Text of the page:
Old Way: The Government needs a specific set of IT services over a multi-year period of time that will accomplish one large overall objective (such as the full life cycle of a computer business system). Companies 1, 2 and 3 compete. Company 2 wins the contract. Company 2 hires subcontractors to fill capacity or skill gaps and begins working with the Government to achieve the Government’s objectives. Next month the Government needs another specific set of IT Services over a multi-year period of time (let’s say it’s Help Desk/Customer Care). Companies 1, 4 and 5 compete. Company 4 wins the contract. Company 4 hires subcontractors to fill capacity or skill gaps and begins working with the Government to achieve the Government’s objectives. And so on…., resulting in a lot of contracts to manage.

New Way: The Government writes a “Tera-Scope” Performance Work Statement (PWS). It covers every aspect of IT services and products including property acquisition and installation, facilities management, operations, software development and sustainment, systems engineering, technology assessment, information assurance, help desk/customer care, training, administrative support and the kitchen sink. Only winners of a contract will get work within the Tera-Scope from that Agency. Any of the […]

Category Management in Federal eCommerce

Category Management is a way to present a group of like items, generally from a functional perspective, in such a way that the individual kinds of items in the category are listed and described, and their relationships and uses are also cataloged and explained in detail.

Organizing materials in such a fashion is essential for eCommerce sellers in order to support buyers who browse when shopping. Browsing provides the opportunity to understand all the options and enables informed, best-value choices.

A category will consist of an overarching designation: the title of the category. Within this grouping the subcategories can be listed in a branch-like fashion to show their relationships in relation to the entire category.

Here’s an example:

Office Supplies

Paper

White Copy Paper

By weight
By size
By package quantity
By brand
By finish
By price

Multi-Purpose Paper

Color Paper
Recycled Paper…

Writing Instruments
Fasteners
And so on …

Office supplies are ubiquitous and therefore a good category to illustrate the principle of subcategories. Even young students have a basic understanding that there are various items involved in doing activities at school that comprise “supplies” needed to support the learning process. Taking that further, they can distinguish between like-things that are used to write or draw with, things that are used to write or draw upon, things that are used to store or display the items written or drawn upon, and things that are used to change or repair those items; and yet see all of these things as related to each other.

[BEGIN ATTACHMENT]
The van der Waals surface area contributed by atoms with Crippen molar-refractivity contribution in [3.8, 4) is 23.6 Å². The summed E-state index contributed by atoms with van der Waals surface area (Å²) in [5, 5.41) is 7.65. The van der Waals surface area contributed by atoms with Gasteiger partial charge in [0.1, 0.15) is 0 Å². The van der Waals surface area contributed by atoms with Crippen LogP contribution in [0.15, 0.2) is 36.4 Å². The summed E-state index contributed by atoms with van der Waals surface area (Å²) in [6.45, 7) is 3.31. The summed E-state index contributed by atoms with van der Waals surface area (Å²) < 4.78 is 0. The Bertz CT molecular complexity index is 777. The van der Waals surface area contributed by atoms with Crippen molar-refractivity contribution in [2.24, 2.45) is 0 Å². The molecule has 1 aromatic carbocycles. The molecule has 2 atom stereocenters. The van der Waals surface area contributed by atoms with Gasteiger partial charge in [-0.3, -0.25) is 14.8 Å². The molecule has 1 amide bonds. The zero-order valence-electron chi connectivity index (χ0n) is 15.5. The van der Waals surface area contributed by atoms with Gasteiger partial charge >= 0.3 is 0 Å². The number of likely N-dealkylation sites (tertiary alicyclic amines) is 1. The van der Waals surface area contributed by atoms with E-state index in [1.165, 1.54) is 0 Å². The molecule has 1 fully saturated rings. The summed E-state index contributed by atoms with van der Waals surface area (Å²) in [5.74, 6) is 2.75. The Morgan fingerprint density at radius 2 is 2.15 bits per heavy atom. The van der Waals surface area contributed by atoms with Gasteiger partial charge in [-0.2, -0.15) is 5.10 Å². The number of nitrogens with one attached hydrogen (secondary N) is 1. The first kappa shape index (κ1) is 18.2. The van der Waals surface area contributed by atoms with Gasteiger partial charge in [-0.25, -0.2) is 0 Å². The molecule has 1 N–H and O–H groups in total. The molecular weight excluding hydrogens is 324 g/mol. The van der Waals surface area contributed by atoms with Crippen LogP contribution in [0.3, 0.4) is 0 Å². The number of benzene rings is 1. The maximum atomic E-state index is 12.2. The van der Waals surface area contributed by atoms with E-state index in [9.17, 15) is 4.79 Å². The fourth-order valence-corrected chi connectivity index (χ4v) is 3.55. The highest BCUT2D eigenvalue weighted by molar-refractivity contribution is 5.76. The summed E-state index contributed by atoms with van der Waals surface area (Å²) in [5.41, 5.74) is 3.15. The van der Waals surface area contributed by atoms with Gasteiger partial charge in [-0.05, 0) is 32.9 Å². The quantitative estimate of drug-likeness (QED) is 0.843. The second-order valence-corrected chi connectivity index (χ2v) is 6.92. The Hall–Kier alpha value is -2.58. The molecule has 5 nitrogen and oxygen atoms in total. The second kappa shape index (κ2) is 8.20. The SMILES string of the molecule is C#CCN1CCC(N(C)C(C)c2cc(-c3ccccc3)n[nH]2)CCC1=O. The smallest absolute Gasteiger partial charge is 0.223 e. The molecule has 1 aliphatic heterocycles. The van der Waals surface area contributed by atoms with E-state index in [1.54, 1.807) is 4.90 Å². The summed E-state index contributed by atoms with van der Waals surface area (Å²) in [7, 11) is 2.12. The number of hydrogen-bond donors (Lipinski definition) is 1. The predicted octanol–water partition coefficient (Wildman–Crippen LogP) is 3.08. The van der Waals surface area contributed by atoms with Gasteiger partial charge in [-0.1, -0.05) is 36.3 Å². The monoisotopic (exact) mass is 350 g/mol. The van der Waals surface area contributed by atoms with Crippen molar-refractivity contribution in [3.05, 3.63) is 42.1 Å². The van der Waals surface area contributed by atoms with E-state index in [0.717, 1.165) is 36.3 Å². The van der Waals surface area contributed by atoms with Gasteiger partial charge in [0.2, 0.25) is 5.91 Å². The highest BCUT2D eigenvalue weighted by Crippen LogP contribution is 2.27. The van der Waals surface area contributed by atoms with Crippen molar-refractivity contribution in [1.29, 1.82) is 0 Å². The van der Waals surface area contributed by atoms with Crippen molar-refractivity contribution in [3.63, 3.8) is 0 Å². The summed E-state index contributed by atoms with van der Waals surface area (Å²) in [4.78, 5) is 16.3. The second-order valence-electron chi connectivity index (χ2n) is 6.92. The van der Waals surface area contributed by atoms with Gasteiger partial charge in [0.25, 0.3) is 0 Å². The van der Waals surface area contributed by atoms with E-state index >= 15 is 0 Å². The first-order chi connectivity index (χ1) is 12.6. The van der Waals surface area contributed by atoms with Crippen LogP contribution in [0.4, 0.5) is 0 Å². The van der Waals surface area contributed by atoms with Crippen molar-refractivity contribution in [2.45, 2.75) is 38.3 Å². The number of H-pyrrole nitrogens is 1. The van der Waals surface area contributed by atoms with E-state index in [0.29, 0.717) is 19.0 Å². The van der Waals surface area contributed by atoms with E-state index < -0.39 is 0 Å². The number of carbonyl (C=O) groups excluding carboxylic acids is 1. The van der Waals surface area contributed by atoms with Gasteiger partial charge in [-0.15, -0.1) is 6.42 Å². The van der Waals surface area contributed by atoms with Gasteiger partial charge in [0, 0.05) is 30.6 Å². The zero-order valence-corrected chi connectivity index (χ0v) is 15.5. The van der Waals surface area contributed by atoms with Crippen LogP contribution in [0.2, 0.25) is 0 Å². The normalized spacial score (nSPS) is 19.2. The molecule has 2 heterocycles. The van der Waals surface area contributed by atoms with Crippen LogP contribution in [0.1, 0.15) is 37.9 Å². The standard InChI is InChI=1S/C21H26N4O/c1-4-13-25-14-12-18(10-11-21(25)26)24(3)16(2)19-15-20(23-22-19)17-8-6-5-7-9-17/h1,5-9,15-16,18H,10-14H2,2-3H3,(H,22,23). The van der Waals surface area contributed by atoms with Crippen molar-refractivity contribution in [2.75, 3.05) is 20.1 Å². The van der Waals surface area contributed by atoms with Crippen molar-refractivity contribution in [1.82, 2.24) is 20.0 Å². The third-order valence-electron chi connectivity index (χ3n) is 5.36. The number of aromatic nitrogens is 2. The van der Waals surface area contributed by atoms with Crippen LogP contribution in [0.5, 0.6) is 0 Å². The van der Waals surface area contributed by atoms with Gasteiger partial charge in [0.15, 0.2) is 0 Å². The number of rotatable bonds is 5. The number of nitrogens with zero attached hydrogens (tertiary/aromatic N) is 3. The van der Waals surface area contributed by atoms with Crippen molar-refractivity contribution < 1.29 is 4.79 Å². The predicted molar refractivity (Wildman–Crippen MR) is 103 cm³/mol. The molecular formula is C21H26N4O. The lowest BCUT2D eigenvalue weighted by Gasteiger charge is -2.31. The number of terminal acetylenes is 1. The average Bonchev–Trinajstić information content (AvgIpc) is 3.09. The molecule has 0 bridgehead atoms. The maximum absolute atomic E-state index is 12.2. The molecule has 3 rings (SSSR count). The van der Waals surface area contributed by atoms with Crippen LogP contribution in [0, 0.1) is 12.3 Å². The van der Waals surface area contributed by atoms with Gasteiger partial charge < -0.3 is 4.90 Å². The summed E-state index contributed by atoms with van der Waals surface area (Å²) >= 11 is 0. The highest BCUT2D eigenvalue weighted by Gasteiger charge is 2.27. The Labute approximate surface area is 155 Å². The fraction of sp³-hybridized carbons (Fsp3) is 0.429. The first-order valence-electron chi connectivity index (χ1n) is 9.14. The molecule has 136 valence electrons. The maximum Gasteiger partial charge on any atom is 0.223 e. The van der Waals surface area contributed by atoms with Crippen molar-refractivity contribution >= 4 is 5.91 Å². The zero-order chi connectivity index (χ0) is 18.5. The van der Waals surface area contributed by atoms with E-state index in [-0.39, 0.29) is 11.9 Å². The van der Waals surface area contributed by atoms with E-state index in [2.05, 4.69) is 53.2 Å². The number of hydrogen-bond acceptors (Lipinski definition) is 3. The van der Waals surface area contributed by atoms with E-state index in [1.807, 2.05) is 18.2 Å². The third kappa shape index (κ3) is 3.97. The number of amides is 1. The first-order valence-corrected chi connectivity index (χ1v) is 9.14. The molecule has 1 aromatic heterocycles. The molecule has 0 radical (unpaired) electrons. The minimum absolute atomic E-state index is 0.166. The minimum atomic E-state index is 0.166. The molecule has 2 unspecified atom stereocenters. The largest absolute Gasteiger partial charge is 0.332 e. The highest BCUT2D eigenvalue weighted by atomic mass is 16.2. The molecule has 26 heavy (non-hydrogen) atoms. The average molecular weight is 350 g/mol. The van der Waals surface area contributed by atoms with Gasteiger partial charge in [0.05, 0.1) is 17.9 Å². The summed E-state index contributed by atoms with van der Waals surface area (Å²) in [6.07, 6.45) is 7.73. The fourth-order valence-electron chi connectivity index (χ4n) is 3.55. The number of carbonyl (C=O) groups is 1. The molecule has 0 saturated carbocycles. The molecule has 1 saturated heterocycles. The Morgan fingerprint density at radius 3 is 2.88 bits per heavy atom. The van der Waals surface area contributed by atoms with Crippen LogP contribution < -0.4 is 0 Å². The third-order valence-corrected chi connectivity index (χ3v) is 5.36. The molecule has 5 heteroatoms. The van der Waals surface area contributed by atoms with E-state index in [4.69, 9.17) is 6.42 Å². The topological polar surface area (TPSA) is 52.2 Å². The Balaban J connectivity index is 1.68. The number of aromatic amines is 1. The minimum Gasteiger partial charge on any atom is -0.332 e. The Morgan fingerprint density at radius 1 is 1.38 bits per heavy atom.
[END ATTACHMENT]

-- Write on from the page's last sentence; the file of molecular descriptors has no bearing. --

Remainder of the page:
Admittedly, there are some who know more about office supplies than others. For most people, a plain white sheet of 8.5 x 11-inch paper is “copy paper.” Little notice may be given to weight, content, density, manufacturing process, or stability by the average paper user, but for the connoisseur these […]

3 Things I’ve Learned Since Joining the Private Sector

Many of my friends and colleagues are still “on the inside,” as in working for the Federal Government as civilian employees. I took the plunge 18 months ago; I retired and went to work in the private sector. This blog post is for my friends and colleagues who may be thinking about doing the same thing. I’ve got some points I’d like for you to consider that reach beyond the obvious.

1. You must stay informed. When working for the Federal Government, as long as you know the chain of command in your organization, the goals and objectives set by the organization, and the informal power structure therein, you really don’t have to pay too much attention to the larger world. If policies change the policy people will tell you – and even they have to be in touch with only their assigned area of responsibility. Sure, you are more effective if you continually survey the entire landscape, but you don’t necessarily have to do this.

In the private sector nobody tells you when to pay attention. Reading news articles, participating in LinkedIn discussion groups, monitoring trade journals is something you have to do now as part of your daily work habits. Suddenly it’s all about what you know that’s new in addition to who or what you know.

2. The bottom line is real and you must contribute. As a civil servant I worked hard to stay within budget for my projects. But truth be told, when unforeseen issues or needs arose, there was always money somewhere to bridge the gap. You do need skills such as anticipation, persuasiveness, and passion to get the available money before somebody else does, but somehow there’s always a way […]

Busting Barriers for eCommerce in Government

I tend to think that time spent on the Internet is less productive.

Like any office activity, the time spent completing it is a strict coefficient of Dawdle. Compare the time spent browsing the shelves in a hardware store to searching for a product on line. Add to that the time it takes to go there and back again and the Internet wins.

Product Reviews for Government eCommerce

Government sites would be wise to adopt the commercial standard of providing starred reviews, which would go a long way to improve the perception of user friendliness by increasing the consumer’s understanding of the items available.

An Alternative to FSSI?

FSSI solutions provide easy access to its procurement vehicles, which offer business intelligence, best practice solutions, and greater discounts with volume increases.

Let’s Get the B2G Conversation Started — Part 2

It’s hard to imagine that there would be any reluctance to explore the possibilities for a project or product with others who have direct knowledge and expertise and yet, getting that conversation started seems to be the hardest part of doing business with the Government.